Planning gifts for gardening enthusiasts? Here are some practical and fun items that will help your beloved gardener start 2016 off right.
See here for a list of great tool ideas for gardeners. Gardeners will love hori hori, seeding tools, nitrile-palmed gloves, buckets and bags to organize tools, small wheelbarrows, kneeling pads and seats, broadforks, and more.
The best tools are often Japanese or Italian steel-bladed tools. Japanese tools can be specialized but are often beautiful, ergonomic, and durable. Simple design lines are helpful for keeping your tools clean. Wooden handles are beautiful, but often break down faster than plastic handled tools. It is always worth investing in a better quality tool that is likely to last generations.
Besides cutting and aerating tools; watering cans, rain barrels, and drip irrigation systems might be on your gardener’s wish list. If your gardener has a small container garden, a watering can may be enough. Rain barrels, downspout diverters, and hoses are helpful for small gardens (as long as your state and municipality allow them). Drip irrigation and wicking supplies might be better for larger gardens and dry land garden systems.
Besides durable tools, there are lots of things that gardeners enjoy this time of year in the way of supplies. Seeds, plant markers, pots and trays, heating mats, and grow lights extend capacity in the garden and are all appreciated. Plant markers—especially reusable ones for seed starting and annuals or more permanent metal markers for perennials--can help one remember what is what. Lights can help the gardener through the winter or starting seeds in the spring. Look for low energy lights to grow under.
Why not gift your gardener with unusual varieties and heirloom seeds? There are exciting discoveries and beautiful plant varieties found each year. Remember to check zone and light requirements for your gardener.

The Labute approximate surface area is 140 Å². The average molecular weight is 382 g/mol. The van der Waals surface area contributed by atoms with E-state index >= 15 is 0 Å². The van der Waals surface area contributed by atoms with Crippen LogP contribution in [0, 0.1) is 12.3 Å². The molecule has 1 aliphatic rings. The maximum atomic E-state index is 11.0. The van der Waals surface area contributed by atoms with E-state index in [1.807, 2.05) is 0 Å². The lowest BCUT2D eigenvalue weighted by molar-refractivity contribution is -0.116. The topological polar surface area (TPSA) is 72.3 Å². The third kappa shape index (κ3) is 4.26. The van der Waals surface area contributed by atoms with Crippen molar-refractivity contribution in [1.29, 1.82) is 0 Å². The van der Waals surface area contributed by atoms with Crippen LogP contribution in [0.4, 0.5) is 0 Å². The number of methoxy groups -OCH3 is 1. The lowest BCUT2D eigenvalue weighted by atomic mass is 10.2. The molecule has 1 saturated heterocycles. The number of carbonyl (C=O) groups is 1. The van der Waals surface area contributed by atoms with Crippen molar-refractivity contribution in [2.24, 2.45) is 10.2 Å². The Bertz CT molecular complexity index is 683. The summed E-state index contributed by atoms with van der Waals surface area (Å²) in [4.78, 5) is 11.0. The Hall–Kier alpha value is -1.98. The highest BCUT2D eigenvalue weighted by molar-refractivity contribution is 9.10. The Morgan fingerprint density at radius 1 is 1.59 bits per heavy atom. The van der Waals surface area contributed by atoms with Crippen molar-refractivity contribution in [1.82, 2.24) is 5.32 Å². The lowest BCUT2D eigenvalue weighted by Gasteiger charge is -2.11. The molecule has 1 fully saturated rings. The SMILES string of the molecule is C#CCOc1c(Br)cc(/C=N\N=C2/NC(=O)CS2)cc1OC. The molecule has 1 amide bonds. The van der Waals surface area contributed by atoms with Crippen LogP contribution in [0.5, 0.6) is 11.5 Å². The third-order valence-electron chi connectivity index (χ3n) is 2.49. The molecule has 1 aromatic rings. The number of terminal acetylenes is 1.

Soils and soil amendments might not be exciting to some gardeners, but there are a range of them to include in a fine gardening practice. Seaweeds and foliar feeds may be new to your gardener and helpful in creating beautiful, healthy plants in the summer. Seed starting soil blends along with trays, heat mats, seeds, and a grow light might be the perfect package gift. Why not put them together in a harvest basket?
Besides these, a small greenhouse or wrap (also called a fleece) might be perfect for starting seeds or protecting a Garden Tower.
This category ranges across many subjects, but every gardener should have access to information. Thomas J. Elpel wrote a fun book to help us understand plant classifications:
Suzanne Ashworth’s Seed to Seed is a great primer on seed saving, care, and starting.
Eliot Coleman’s The New Organic Grower and The Winter Harvest Handbook are two classics that bear a wealth of information and help the gardener and market farmer plan the coming year.
For those interested in permaculture, Toby Hemenway’s Gaia’s Garden is great for a beginning book. Peter Bane’s The Permaculture Handbook is a dense and practical approach to suburban permaculture practice[i]. Rosemary Morrow’s Earth User’s Guide to Permaculture is also full of practical approaches to permaculture design.
Maria Thun’s Gardening for Life: The Biodynamic Way is a classic (albeit esoteric) introduction to this particular approach to gardening.
Every gardener needs access to a calendar. Many people swear by the Farmer’s Almanac. The land grant university in one's state probably has an online calendar or planting guide accessible through the extension office. Here is one example. Besides informational calendars, gardening journals to help a gardener plan, observe, and record the garden’s yearly activities is a thoughtful offering.
Apps are popular and several are geared to help you know when to plant in your area and to help one choose plants that will suit one's garden space—even helping you imagine what your designed space will look like through the season. In this case, a gift certificate to the app store might be just what is needed to round out a gift.
Remember, gardening not only produces beauty and food, but health and well-being to a gardening friend. What better gift could one give someone in the holiday season?
[i] In the interest of full disclosure, Peter Bane has been a mentor and colleague for the past ten years.